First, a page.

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Photos: John Carpenter tribute at SugarMynt

Currently at SugarMynt gallery in South Pasadena, Man is the Warmest Place is an exhibition of artwork celebrating the films of John Carpenter, including paintings, photographs, and mixed media inspired by Escape from New York, Christine, Big Trouble in Little China, and The Fog. Timed with the fortieth anniversary of Carpenter’s remake of The Thing, the group art show was originally conceived by curators Tavares and Erin Haggerty as a tribute to that film but expanded to include other examples the director’s 1980s output. Also on view are works inspired by Halloween (1978) and Village of the Damned (1995).

Several films are being screened conjunction with Man is the Warmest Place to Hide, including The Thing on July 9, Christine on July 10, Halloween IV on July 15, and Halloween 6 on July 16.

SugarMynt specializes in horror- and Halloween-themed art, so besides the current exhibition, there are collectibles, figures, and artwork based on Hocus Pocus, Tim Burton’s The Nightmare Before Christmas, The Corpse Bride, and The Addams Family, among others.

Man is the Warmest Place to Hide runs through July 17. Gallery hours are 12-4pm Wednesday, 12-7pm Friday and Saturday, and 12-5pm Sunday. Admission to the exhibition is $10. SugarMynt is located at 810 Meridian Avenue in South Pasadena. For more information, call (626) 222 – 7257, or visit the official website: sugarmynt.com.


Man is the Warmest Place to Hide
Man is the Warmest Place to Hide
Artwork inspired by John Carpenter’s The Thing

Man is the Warmest Place to Hide features work from numerous artists, depicting scenes predominantly from The Thing, although Carpenter’s other ’80s films are amply represented (except, unfortunately, for Prince of Darkness – which, fan consensus to the contrary – is the director’s best work).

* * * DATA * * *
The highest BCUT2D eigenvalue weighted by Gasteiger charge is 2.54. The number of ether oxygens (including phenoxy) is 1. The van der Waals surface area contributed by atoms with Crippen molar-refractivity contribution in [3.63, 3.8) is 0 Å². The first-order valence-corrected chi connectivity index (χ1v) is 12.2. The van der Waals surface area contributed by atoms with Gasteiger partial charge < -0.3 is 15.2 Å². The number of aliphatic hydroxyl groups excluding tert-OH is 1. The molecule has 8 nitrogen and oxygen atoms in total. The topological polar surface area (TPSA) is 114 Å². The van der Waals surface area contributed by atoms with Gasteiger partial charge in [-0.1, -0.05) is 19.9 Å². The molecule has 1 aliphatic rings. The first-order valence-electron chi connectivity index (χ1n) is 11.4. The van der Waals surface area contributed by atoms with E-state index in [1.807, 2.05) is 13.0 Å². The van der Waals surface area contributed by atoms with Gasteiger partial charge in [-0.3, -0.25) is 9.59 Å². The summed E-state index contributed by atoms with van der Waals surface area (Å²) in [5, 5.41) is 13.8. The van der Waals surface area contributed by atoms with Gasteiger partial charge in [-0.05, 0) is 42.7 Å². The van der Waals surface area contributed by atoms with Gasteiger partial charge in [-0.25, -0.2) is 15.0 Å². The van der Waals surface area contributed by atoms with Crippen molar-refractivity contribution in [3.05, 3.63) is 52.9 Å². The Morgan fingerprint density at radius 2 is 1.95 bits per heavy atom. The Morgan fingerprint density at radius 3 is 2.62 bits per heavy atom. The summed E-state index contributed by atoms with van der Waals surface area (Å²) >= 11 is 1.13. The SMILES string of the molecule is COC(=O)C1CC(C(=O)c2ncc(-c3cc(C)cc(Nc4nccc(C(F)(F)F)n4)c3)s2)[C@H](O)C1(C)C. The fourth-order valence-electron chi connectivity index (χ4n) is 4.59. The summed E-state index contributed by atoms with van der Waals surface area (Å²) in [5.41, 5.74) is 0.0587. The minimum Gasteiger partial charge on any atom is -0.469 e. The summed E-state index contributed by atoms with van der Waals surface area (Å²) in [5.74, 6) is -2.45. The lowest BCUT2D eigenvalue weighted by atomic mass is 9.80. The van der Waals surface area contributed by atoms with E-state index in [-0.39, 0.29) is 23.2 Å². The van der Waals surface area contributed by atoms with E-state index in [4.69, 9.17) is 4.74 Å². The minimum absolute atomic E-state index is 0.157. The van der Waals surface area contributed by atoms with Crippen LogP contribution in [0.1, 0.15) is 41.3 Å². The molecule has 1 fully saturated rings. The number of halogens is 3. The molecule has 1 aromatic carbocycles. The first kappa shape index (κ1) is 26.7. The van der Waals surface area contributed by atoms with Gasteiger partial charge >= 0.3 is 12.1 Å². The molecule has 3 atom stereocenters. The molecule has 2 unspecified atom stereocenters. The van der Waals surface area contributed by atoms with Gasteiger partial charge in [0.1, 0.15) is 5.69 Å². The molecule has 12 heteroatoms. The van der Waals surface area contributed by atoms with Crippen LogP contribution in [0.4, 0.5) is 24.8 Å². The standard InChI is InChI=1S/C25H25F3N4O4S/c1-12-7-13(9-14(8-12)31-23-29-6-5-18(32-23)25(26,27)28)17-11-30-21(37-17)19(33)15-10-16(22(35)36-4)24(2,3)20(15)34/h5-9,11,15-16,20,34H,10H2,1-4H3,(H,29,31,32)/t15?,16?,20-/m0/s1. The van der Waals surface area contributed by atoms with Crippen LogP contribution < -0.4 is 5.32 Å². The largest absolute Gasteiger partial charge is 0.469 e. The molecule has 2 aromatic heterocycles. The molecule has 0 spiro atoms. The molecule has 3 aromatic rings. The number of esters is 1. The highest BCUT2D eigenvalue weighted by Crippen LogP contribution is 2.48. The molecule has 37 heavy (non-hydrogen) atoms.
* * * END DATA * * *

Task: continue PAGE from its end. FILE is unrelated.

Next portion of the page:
Expect to pay $400-450 for paintings such as Chris Shary’s “Snake” (a closeup portrait of Pliskin from Escape from New York), Jimi Martinez’s “No Way Out of Here” (depicting MacReady from The Thing), and Allan Dellascio’s “Blake” (inspired by The Fog).

On the higher end are such works as Lori Herbst’s “Supercuts of the Damned” ($1,000) and Mark Tavares’ “I Want to Come Back Inside” ($2,500).

For those whose pocketbooks do no support the purchase or original artwork, there are numerous print reproductions available at reasonable prices, and visitors who pay the $10 entrance fee are welcome to take all the photographs and video they like.

More photos from Man is the Warmest Place to Hide…

Halloween (1978) Display
Halloween Michael Myers installation
Moving figure of Michael Myers stabs his way through the closet door.

Off the main gallery is a room devoted largely to the 1978 Halloween, including a moving figure of Michael Myers stabbing his way through some wooden slats – a recreation of a famous scene in the film, when Laurie Strode (Jamie Lee Curtis) is hiding in a closet. The walls are adorned with behind-the-scenes photographs and an autographed poster.

Most of this material is on view year-round, and there is an annual Haunted Haddonfield exhibition of art and photography related to the film, which starts in September this year. Not surprisingly, Carpenter’s Halloween is a favorite of the gallery owner, and appropriately enough SugarMynt is located behind the house where the opening exterior shot was filmed.

More photos of SugarMynt’s Halloween display…



Despite the emphasis on Halloween, SugarMynt is open all year long, showcasing a variety of horror-themed artwork, jewelry, postcards, decorations, and old-fashioned Halloween masks. In addition to the annual Haunted Haddonfield exhibition, other showings have been devoted to artwork inspired by Christmas, Hocus Pocus, and the films of Tim Burton. The gallery also screens films outdoors on many weekends throughout the year.

SugarMynt’s next exhibition will be Some Fun Now, a 40th anniversary celebration of Little Shop of Horrors, which is scheduled to run July 23 through August 13.

More photos of SugarMynt gallery…

Steve Biodrowski, Administrator

A graduate of USC film school, Steve Biodrowski has worked as a film critic, journalist, and editor at Movieline, Premiere, Le Cinephage, The Dark Side., Cinefantastique magazine, Fandom.com, and Cinescape Online. He is currently Managing Editor of Cinefantastique Online and owner-operator of Hollywood Gothique.